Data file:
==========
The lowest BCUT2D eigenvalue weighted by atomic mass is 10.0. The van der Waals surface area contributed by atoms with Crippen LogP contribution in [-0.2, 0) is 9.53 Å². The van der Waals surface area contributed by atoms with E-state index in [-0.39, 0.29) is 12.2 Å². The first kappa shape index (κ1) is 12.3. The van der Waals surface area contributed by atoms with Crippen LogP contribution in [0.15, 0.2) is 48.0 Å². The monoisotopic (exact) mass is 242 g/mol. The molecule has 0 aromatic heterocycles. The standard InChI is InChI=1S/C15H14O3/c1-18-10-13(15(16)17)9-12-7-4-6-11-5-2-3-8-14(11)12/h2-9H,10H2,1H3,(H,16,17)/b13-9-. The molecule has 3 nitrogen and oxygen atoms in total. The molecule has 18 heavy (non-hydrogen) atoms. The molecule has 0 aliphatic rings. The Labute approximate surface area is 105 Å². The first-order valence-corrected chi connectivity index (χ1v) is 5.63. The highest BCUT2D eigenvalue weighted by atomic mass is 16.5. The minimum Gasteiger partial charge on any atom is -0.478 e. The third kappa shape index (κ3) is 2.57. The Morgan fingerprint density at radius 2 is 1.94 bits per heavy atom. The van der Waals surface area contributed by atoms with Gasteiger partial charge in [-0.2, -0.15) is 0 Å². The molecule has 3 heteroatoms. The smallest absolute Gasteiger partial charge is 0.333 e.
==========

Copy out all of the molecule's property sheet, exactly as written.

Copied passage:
The lowest BCUT2D eigenvalue weighted by atomic mass is 10.0. The van der Waals surface area contributed by atoms with Crippen LogP contribution in [-0.2, 0) is 9.53 Å². The van der Waals surface area contributed by atoms with E-state index in [-0.39, 0.29) is 12.2 Å². The first kappa shape index (κ1) is 12.3. The van der Waals surface area contributed by atoms with Crippen LogP contribution in [0.15, 0.2) is 48.0 Å². The monoisotopic (exact) mass is 242 g/mol. The molecule has 0 aromatic heterocycles. The standard InChI is InChI=1S/C15H14O3/c1-18-10-13(15(16)17)9-12-7-4-6-11-5-2-3-8-14(11)12/h2-9H,10H2,1H3,(H,16,17)/b13-9-. The molecule has 3 nitrogen and oxygen atoms in total. The molecule has 18 heavy (non-hydrogen) atoms. The molecule has 0 aliphatic rings. The Labute approximate surface area is 105 Å². The first-order valence-corrected chi connectivity index (χ1v) is 5.63. The highest BCUT2D eigenvalue weighted by atomic mass is 16.5. The minimum Gasteiger partial charge on any atom is -0.478 e. The third kappa shape index (κ3) is 2.57. The Morgan fingerprint density at radius 2 is 1.94 bits per heavy atom. The van der Waals surface area contributed by atoms with Gasteiger partial charge in [-0.2, -0.15) is 0 Å². The molecule has 3 heteroatoms. The smallest absolute Gasteiger partial charge is 0.333 e.